A third analog, N{alpha}-(n-nonanoyl)-des-Ser1-[L-thioproline2, L-{alpha}-cyclohexyl-glycine3]RANTES (PSC-RANTES) represents a new RANTES analog chemically identical to native RANTES except for the substitution of a nonanoyl group, thioproline, and cyclohexylglycine for the first three N-terminal amino acids of the native protein. PSC-RANTES has more potent in vitro antiviral activity than earlier analogs, with inhibitory concentrations for some HIV-1 isolates in the picomolar range. The induction of receptor internalization and down-modulation on binding by chemokines is believed to play a major role in their anti-HIV action, although some contribution from competitive binding cannot be excluded. Our RANTES analogs show a particularly enhanced capacity to induce such internalization and down-modulation, and this may be the basis of their potent anti-HIV activity.
We first confirmed that PSC-RANTES inhibited propagation of the SHIV SF162 R5-tropic virus in rhesus peripheral blood mononuclear cells (PBMCs) and completely blocked SHIV SF162 replication, with median inhibitory concentration (IC50) values in the subnanomolar range. Furthermore, PSC-RANTES caused down-modulation of macaque CCR5. After only 15 min of exposure, the decrease in CCR5 levels on both CD4-- and CD4+ peripheral blood cells was already maximal [>90%].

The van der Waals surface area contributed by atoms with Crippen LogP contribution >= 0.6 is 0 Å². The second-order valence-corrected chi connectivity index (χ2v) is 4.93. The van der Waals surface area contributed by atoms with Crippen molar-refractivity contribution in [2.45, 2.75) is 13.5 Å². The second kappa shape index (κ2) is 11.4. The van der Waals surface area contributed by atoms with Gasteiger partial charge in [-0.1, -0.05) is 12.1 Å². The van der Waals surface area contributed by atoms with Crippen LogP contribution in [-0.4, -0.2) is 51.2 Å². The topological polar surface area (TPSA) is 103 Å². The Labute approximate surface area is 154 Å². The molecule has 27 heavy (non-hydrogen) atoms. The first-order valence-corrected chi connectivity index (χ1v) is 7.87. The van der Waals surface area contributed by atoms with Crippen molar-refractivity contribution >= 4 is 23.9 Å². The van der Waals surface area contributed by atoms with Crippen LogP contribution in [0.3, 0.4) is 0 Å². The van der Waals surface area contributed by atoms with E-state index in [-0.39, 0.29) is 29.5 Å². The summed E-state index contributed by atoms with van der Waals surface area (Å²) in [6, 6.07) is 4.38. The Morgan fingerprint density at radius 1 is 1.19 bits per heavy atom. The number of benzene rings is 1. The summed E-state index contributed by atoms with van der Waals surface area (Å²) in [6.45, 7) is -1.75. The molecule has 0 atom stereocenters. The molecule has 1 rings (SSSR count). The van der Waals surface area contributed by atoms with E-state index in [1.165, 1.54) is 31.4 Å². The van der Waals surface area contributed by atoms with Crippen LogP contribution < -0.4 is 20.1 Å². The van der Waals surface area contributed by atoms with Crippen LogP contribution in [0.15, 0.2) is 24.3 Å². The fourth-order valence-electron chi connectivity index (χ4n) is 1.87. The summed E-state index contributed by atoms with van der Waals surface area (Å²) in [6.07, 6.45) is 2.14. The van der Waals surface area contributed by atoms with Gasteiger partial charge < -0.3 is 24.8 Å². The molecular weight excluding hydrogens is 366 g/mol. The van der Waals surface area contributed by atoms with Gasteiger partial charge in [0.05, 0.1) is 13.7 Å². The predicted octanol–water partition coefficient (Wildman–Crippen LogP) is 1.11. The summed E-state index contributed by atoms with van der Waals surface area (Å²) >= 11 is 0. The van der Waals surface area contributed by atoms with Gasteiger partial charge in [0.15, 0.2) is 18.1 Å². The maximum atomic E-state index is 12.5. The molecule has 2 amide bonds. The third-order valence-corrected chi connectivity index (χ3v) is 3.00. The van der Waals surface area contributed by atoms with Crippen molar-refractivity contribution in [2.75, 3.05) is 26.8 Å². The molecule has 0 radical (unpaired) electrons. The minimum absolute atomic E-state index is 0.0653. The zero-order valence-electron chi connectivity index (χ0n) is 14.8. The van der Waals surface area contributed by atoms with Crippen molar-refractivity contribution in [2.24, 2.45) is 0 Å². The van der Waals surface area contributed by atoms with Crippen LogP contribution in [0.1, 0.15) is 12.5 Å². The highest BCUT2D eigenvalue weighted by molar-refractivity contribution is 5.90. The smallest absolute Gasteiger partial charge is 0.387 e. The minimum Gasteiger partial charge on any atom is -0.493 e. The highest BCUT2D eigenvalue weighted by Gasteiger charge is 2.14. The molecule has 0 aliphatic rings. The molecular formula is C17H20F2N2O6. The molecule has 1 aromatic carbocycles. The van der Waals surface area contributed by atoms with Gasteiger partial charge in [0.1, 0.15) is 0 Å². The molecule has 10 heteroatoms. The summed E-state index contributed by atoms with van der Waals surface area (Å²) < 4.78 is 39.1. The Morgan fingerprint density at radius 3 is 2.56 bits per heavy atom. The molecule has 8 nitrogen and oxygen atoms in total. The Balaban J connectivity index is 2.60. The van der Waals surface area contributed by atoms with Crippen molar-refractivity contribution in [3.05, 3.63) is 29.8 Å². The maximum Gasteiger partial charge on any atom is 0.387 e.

To examine PSC-RANTES' ability to prevent acquisition of SHIV infection at a mucosal site, 30 progesterone-treated adult female rhesus macaques were pretreated with 4 ml PSC-RANTES at the indicated concentrations or with phosphate-buffered saline (PBS). The animals were subsequently challenged with a high multiplicity [300 TCID50 (median tissue culture infectious dose)] of SHIV SF162 and monitored for up to 24 weeks for the development of plasma viremia (29). All five animals treated with the highest dose (1 mM) of PSC-RANTES were protected from SHIV infection, with no detectable viremia for the entire duration of follow-up. Lower doses also proved protective, with four out of five animals treated with 330 µM and three out of five treated with 100 µM PSC-RANTES also showing protection from infection. One of five animals treated with 33 µM PSC-RANTES and two of five animals treated with 10 µM or less were protected. Overall, 12 out of 15 animals (80%) pretreated with >=100 µM were protected from infection, whereas only 4 out of 15 animals (27%) pretreated with <100 µM or placebo showed protection [P = 0.009, Fisher's exact test; risk ratio (RR) = 0.27, 95% confidence interval (CI), 0.09 to 0.78 (27)]. There was a significant dose-effect relationship when considering the whole range of dosing levels (P = 0.0048, Cochran-Armitage exact trend test). Based on exact logistic regression modeling, we estimated that in this system a 10-fold increase in PSC-RANTES dose was associated with an odds ratio (OR) of infection of 0.39 [95% CI, 0.17 to 0.82], (P = 0.035).